Synaptic Weight Evolution and Charge Trapping Mechanisms in a Synaptic Pass-Transistor Operation With a Direct Potential Output

IEEE Trans Neural Netw Learn Syst. 2021 Oct;32(10):4728-4741. doi: 10.1109/TNNLS.2020.3047963. Epub 2021 Oct 5.


We present an intensive study on the weight modulation and charge trapping mechanisms of the synaptic transistor based on a pass-transistor concept for the direct voltage output. In this article, the pass-transistor concept for a metal-oxide-semiconductor field-effect transistor is employed to a synaptic transistor with a charge trapping layer, which is named a synaptic pass transistor (SPT). Based on this SPT concept, the voltage signal would be provided at the output terminal directly without requiring a complicated circuitry, whereas the conventional synaptic transistor with the current output needs a conversion circuit. For the SPT, the definition of the synaptic weight as a transfer efficiency and operation principles of the SPT with charge-trapping mechanisms is analyzed theoretically. The respective semiconductor device simulation results, such as synaptic output and weight modulations as a function of time for a synaptic depression and facilitation, are presented with detailed analysis. Also, it is shown that an SPT array configuration can perform a synaptic scaling by itself, i.e., a self-normalization of the weight, which is confirmed with the simulation results of learning a simple classification example. Moreover, to verify the potential usage of the SPT array as an analog artificial intelligence accelerator, a classification task for a standard data set, e.g., Modified National Institute of Standards and Technology database (MNIST), is also tested by monitoring the accuracy. Finally, it is found that SPTs proposed here can exhibit low power consumption at a device level as well as sufficient accuracy at the array level while more closely mimicking the biological synapse.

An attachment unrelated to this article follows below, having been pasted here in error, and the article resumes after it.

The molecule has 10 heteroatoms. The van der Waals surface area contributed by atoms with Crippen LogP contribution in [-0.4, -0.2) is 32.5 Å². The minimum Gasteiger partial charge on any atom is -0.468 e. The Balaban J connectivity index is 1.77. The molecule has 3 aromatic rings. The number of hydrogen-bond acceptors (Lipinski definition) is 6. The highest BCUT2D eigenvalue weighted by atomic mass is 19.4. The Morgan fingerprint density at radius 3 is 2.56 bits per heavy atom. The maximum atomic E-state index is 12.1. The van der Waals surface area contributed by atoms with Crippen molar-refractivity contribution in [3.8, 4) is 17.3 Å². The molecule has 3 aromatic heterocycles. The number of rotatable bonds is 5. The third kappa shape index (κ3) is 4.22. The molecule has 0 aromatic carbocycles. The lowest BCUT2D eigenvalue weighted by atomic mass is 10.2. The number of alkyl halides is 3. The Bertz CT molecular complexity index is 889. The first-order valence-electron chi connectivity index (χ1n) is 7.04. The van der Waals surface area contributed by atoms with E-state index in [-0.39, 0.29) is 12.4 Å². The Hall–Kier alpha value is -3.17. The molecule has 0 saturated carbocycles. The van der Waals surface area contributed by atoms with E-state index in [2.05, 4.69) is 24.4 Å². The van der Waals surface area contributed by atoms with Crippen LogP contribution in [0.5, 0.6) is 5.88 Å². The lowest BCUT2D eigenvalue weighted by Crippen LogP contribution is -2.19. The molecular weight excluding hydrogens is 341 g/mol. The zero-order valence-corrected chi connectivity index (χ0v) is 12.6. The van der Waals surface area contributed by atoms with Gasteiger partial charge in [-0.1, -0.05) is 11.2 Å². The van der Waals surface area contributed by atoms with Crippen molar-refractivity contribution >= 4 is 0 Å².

Publication types

  • Research Support, Non-U.S. Gov't

MeSH terms

  • Action Potentials / physiology
  • Artificial Intelligence / trends*
  • Databases, Factual / trends*
  • Electrons
  • Humans
  • Neural Networks, Computer*
  • Synapses* / physiology